Life Benefits of the Practice of Napping

nap

What was your reaction when you read the title of this post? Was it an overwhelmed, “No way I can find the time to nap with my crazy schedule”? Was it an ironic, “Sure. My boss will love that”? Or a defeated, “I don’t have enough hours in the day as it is to get everything done, so forget about napping”? If I may, for all those reasons (and more) I’m going to suggest you consider napping anyway.

As a long-time napper myself, I can tell you it hasn’t kept me from getting stuff done, growing and expanding. In fact for me napping in the middle of the day is a must if I want to remain productive and sane.

Now it’s true we don’t live in a society that encourages napping in the middle of the day. But nor do we live in a society that encourages healthy eating, following our heart in business to generate financial abundance or pondering life’s deeper meaning. Does that mean we shouldn’t do any of that? And rather bow to society’s expectations? “Work hard, play hard,” anybody? It sure hasn’t worked too well for us as a country, looking at our collective state of health compared to other wealthy nations.

But since you got curious about napping I’m going to presume you are part of a sub-culture of deliberate creators striving to live life on your own terms, independently from the dictates of society.

Enter the practice of napping.

Think of it as a (very) quiet rebellion against the system. Today in the United States, it sure is.

Seemingly innocuous, napping is a potentially positively disruptive practice. And it can help you more that you ever thought in creating a business and life you love, while enjoying the ride.

From Provence to New York City — My Experience With Napping:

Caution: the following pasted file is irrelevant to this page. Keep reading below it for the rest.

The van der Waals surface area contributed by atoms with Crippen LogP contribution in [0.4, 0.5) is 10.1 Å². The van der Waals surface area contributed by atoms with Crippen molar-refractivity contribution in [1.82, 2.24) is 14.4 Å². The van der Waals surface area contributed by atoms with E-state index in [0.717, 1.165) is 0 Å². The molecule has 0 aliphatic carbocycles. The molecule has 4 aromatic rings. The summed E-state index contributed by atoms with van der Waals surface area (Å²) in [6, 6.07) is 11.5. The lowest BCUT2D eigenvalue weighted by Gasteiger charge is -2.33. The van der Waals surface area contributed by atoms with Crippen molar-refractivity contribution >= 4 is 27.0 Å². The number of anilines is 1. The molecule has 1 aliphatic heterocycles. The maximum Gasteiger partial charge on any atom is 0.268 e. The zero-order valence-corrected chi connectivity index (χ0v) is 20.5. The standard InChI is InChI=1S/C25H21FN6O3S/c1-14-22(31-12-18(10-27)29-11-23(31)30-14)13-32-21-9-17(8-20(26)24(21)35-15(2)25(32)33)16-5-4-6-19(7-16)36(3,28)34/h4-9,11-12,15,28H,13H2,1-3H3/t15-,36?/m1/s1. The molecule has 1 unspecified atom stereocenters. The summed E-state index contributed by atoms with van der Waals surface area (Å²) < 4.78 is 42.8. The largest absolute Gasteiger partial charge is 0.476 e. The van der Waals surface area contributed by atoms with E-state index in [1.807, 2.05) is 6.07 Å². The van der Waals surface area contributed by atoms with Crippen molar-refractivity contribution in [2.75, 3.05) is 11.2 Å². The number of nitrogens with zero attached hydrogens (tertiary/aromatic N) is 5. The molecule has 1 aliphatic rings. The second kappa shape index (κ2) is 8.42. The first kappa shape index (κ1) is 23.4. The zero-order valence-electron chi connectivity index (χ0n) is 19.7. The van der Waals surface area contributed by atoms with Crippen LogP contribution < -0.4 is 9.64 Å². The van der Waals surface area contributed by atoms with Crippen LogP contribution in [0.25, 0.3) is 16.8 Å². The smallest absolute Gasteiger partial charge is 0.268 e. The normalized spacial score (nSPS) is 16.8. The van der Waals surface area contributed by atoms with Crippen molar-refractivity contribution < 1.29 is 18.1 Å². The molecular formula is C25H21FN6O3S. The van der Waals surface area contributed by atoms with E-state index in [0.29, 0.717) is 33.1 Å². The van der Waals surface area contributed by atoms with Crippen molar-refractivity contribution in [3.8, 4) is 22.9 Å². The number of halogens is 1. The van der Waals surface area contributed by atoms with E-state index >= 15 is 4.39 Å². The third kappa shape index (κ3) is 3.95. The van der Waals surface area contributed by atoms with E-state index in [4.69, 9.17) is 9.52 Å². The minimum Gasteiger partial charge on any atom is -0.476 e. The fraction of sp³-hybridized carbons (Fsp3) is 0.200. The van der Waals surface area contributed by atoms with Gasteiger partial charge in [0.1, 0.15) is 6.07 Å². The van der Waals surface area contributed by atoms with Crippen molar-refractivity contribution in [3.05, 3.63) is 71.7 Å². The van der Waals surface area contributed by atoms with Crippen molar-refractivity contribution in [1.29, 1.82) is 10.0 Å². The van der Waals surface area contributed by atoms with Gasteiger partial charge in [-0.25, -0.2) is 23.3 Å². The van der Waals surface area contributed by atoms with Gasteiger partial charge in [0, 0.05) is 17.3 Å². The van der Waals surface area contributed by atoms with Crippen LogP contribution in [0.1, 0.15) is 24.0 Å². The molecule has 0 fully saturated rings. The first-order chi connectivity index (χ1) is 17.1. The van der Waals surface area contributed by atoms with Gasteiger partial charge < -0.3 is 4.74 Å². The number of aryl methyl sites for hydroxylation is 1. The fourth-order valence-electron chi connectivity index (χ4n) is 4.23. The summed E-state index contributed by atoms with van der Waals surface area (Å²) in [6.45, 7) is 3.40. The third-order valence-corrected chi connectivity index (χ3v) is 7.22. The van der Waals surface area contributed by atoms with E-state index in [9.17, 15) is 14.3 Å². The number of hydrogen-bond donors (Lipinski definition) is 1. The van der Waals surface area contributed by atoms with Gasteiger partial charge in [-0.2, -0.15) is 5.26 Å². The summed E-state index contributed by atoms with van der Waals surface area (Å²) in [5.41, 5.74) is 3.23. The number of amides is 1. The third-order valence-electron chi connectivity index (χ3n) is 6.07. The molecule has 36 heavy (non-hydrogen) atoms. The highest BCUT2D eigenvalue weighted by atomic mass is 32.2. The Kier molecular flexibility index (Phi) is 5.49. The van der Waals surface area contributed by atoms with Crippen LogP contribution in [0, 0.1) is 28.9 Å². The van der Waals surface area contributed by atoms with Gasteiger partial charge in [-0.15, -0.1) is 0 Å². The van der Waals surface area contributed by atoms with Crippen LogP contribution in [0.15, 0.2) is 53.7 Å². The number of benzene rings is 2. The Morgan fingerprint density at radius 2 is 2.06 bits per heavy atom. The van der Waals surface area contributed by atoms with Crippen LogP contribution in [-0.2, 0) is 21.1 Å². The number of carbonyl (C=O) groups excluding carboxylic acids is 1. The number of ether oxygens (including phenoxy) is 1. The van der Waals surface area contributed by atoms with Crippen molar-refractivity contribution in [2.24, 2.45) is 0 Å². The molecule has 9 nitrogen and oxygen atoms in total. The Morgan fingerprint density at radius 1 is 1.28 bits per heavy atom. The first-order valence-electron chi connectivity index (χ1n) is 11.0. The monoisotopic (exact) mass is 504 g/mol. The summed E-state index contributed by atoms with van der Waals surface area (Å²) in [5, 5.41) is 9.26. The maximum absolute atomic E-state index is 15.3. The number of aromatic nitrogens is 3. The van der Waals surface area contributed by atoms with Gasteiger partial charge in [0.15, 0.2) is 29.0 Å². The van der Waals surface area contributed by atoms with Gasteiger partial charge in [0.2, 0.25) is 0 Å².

Coming from a family of farmers (in the south of France), napping has always been part of my life. As a kid my parents would wake up at 5 a.m. and work until sunset. When you have that kind of schedule, napping is a necessity. All the years I lived at home, I naturally followed their rhythm, almost always lying down after lunch for a little siesta. When I moved to NYC in my late teens, I didn’t stop napping. My intense training as a dancer demanded it.

Nowadays, my work as a health coach, yoga teacher and massage therapist often has me seeing clients at 8 a.m., sometimes earlier, as well as at 8 p.m., sometimes later. How am I to keep my energy strong from start to finish? By napping, of course. But even if I don’t have a long day, I still nap! I relish that “me time” too much.

More than anything else, napping helps me keep everything in perspective (work, health, love, finances). And as far as I’m concerned, the best stress-relief tool is just that, perspective. It can be found through meditation, laughter and you guessed it, sleep.

Click here to read more.

SOURCE: The Huffington Post
Sylvie Barthelemy

One comment

  1. Due in no small part to the growth of Napism, the tired saying “work hard, play hard” is apparently being replaced by “work hard, nap hard” and “play hard, nap hard.”
    The wisdom of Napfucious and N’apseop’s Fables, the sharing of Nap-Fu techniques, the popularity of the Napa Sutra . . . a new day is dawning for nappers everywhere!

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